Letter to Dad from his buddy

Dad recieved this letter from his buddy Ed in `42. Dad had tried to join the marines with Ed & a couple other boys from Danbury,Ct. but couldnt enlist because of blindness in his left eye. He was later drafted into the Army in Nov 42.


postmarked Parris Island, SC. June 7, 1942


Hi! Stan,

What`s cooking? Please dont mention beer to me because we got a tavern here but us boots cant go in yet. This is boot camp & until we go through it they call us boots or sh$tbirds. It`s pretty dam tough down here but i kind of like it in a way. I just saw "The Shores of Tripoli" down here and is it a lot of Bullsh$t. Us guys dont see many uniforms just dungarees all the time. We scrubb them at night and in the morning put them on wet. We get up at 4 and if the sarge is sore we get up at 3 and go to bed at nine if

they let us. They take us for a hike and if we look tired on the way we run all the way back. Our rifles weigh about 9 lbs, on a hike we have them slung on our back when you run the butt keeps hitting you in the a$$ and beside the cartrige belt, bayonet & canteen of water. The water here tast like pi$$ & in the afternoon the sun gets it pretty hot. I only been here 9 weeks but my shoes need retreading. I almost got in the brigg for pulling a guys bunk on the floor. Last Sunday we turned the place upside down, four guys like Chet Oseicki were trying to take me down but they didnt make out we had a lot of fun. We shot 22`s today in a week we`ll shoot for record with our 30`s. I got to show some of these Tenessee boys some shooting because if i get 237 out of 250 shots thats expert and they give you a medal and 5 bucks a month raise. Theres a guy here named Pearson from Danbury here says to tell you not to spoil any more hats. I heard Abe joined the Army.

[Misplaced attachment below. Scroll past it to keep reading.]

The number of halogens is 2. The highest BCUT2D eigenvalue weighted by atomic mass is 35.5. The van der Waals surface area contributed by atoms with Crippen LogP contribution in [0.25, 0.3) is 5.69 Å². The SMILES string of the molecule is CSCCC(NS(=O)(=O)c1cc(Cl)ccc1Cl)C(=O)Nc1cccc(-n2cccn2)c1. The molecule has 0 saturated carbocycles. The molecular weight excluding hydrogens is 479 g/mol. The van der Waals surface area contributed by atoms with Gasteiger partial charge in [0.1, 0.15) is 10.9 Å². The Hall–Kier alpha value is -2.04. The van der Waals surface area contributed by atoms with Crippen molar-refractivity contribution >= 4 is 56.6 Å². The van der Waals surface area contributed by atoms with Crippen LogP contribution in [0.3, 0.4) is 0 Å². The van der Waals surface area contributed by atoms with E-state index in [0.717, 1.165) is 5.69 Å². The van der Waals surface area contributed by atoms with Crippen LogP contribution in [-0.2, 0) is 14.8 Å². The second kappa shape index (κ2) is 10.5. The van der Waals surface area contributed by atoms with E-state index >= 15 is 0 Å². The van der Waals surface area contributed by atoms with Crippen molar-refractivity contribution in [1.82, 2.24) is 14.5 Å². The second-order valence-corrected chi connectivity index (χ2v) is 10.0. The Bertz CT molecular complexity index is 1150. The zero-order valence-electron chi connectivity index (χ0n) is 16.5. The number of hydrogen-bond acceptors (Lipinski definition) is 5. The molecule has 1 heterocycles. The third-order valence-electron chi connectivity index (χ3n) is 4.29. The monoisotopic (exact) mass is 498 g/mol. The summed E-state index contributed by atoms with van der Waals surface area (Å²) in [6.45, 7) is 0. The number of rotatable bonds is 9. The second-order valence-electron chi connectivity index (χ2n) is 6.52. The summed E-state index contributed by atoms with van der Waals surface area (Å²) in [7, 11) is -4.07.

I learned how to throw hand grenades anyway so far and how to use a bayonet they tell us to go for the throat becase all you need is not more than 2 inches of steel and it pulls out quicker. Tomorrow we shoot in the morning and work pick & shovel in the afternoon. I`ll send you some action snapshots as soon as we get some freedom after boot camp. We got some nice beaches here but theres stingrays in the water & there poisonous.I hope they send me to Cuba because you can get layed for a cigarette or a bar of soap.

Every week we have inspection, two of the guys had the crabs but no hand clapps yet. I dont know what write about anymore so if you write ask alot of questions & have a dozen or so beers for me because it will be long time before i get any. I got 5 bucks pay coming in about 3 weeks. I`ll close now so take care.


Your Pal

Pvt. Ed

P.S. Tell the boys i was asking.

Super letter. Gives a good feel of how life was in boot camp. That's a straight from the heart letter to his buddy. :drinkin:
Marion J Chard
Proud Daughter of Walter (Monday) Poniedzialek
540th Engineer Combat Regiment, 2833rd Bn, H&S Co, 4th Platoon
There's "No Bridge Too Far"

Thaks Marion, the letter does show the brash boldness and enthusiasm of youth, the humor & seriousness of boot camp i think very typical of the times.

I have a letter from another of dad`s buddies from Camp Livingston, LA. but it`s in very poor condition. When i get some time to examine it i`ll try to post that also.


Great letter, Larry! I love the opening: "please don't mention beer to me..."

:drinkin: and that P.S. "Tell the boys I was asking".




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